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I'm an assistant professor at the E.W. Scripps School of Journalism at Ohio University, where I teach and research how news sites can better reach their audiences. I received my Ph.D. from the Missouri School of Journalism at the University of Missouri where I was one of the founding editors of MyMissourian.com, a citizen journalism site for Columbia, Mo. Before graduate school, I worked as a community newspaper editor in Southern Utah and Southern California.

#JCARN: The Web can be a ‘third place’ to expand news sources

A ‘third place’ is not home. It’s not work either. It’s the place where we hang out to connect with others. It’s the coffee shop, the book store, the public library. It can be the mall or the market. About a year into my career, I learned the third place was vital for journalists. It allowed me to expand beyond the official sources that were easy to find. It allowed me to see what real people had to say about the issues I was covering.

I still teach my students about ‘third places’ in my news writing classes. I still use the same Pew Center video that introduced the concept to me. (I’ve embedded part of the video below.) But we always wonder aloud, where are the third places in the digital age? Are they still in the coffee shops, the markets, and malls? Have they migrated online as well?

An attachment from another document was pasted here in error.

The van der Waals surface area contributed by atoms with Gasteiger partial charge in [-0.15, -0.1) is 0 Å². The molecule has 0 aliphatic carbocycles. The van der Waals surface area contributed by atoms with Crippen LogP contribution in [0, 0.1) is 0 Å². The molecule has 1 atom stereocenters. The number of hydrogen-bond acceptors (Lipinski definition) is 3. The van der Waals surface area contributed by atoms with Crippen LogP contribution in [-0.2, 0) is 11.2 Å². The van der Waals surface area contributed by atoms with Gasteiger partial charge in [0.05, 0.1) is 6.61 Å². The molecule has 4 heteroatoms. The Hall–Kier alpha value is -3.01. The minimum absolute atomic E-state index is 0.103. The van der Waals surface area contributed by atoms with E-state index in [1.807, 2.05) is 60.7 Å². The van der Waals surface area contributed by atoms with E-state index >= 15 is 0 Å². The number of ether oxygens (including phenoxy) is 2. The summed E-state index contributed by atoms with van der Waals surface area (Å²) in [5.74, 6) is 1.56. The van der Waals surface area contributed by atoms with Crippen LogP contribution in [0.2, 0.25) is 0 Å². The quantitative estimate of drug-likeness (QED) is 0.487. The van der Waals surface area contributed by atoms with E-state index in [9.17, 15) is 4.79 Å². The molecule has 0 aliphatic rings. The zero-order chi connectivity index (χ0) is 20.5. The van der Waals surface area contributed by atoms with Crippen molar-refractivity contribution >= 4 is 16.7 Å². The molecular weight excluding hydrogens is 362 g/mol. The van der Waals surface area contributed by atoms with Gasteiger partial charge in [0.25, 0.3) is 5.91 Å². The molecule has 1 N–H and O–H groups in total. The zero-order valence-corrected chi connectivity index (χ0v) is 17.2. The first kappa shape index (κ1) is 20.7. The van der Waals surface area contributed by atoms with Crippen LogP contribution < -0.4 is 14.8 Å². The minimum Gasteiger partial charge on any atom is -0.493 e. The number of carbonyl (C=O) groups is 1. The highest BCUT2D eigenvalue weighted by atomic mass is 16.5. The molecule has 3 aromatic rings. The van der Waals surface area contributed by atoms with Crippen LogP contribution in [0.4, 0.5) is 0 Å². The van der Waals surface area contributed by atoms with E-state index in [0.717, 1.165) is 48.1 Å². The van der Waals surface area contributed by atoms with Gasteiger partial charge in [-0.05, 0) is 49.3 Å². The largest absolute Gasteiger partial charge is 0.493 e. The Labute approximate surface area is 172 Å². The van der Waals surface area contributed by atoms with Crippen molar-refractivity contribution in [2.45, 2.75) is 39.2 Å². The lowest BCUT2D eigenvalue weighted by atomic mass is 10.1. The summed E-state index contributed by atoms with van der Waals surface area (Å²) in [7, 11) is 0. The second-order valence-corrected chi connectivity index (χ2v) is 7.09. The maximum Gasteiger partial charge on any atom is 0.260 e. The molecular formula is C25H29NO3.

One of the best ways I’ve found to teach students about reaching out to unofficial sources is asking them to approach the Web as a third place. The more they immerse themselves in the digital forums where people hang out and discuss, the more surprised they learn about their communities. More importantly, they expand the number of sources they use and paint a more vivid and relatable picture of the news.

One of the best examples of how the Web can function as a third place is Flickr. I love searching through Flickr for anything that relates to my hometown. It’s one of the first things I encourage journalists to do. The people who are willing to photograph and share the sights of their hometown have the kind of passion journalists crave. They may not be physically involved in every news event, but they’ll know the issues and be reasonably able to comment on them. I’m continually surprised at home many of the communities, in which I have lived and worked (Hesperia, Barstow, Columbia, Athens), have Flickr groups. If there isn’t a group, create one. It’s an easy way to use the Web to reach out to those you wouldn’t normally reach.